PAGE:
The government has recently announced plans to abolish Section 21 evictions as part of its overall plan to overhaul the housing market.
The Government has announced plans to scrap “no-fault evictions” by consulting on new legislation to abolish Section 21 evictions on 15th April. This will bring an end to private landlords evicting tenants from their homes at short notice and without a good reason.
Evidence has shown that the end of tenancies through Section 21 is one of the biggest causes of family homelessness. Theresa May said tenants should have the rights to feel secure in their own homes. With the new proposed measure, it will create open-ended tenancies and bring greater peace of mind to millions of families who live in rented accommodation. Landlords seeking to evict tenants would have to use the Section 8 process instead, which can be applied when tenants have fallen into rent arrears, created damages in the property or involved in criminal behaviour. Unlike Section 21, tenants are able to challenge Section 8 evictions in court.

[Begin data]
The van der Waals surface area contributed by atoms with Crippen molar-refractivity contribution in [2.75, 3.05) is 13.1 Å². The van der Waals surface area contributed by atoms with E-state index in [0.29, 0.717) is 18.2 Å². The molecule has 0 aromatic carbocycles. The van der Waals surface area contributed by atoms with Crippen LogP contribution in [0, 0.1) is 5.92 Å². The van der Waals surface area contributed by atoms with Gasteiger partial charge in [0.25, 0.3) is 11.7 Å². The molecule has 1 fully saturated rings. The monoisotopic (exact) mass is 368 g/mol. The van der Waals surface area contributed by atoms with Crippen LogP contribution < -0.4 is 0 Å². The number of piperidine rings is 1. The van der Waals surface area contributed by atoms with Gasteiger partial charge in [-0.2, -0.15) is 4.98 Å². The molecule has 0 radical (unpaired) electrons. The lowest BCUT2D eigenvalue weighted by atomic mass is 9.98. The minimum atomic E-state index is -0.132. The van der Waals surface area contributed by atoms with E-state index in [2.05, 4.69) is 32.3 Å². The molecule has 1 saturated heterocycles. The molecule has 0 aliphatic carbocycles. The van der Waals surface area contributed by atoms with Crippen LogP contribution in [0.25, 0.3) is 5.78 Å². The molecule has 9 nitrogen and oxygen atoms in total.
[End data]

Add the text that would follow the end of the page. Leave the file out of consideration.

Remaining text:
Alexandra Morris, Managing Director at MakeUrMove, said: “The decision made by the Government to scrap Section 21 evictions is short-sighted and farcical,” Some landlords have been using Section 21 rules as a way to avoid lengthy court delays when landlords needed to evict tenants quickly when they have fallen into arrears. “Tarring a Section 21 with the ‘no-fault eviction’ name is incorrect as many landlords who heavily rely on the income from their properties use this, as well as the Section 8 notice, to evict tenants for non-payment of rent, antisocial behaviour or the need to sell or refurbish. Section 8 evictions are time-consuming and a lot of money can be lost in this process.”she said.
“I believe that more research needs to be done on the wider issues in the industry before abolishing Section 21,” she said. “Abolishing it before addressing these could leave both tenants and landlords in a worse position. Instead of tinkering with issues, the Government needs to fix them.”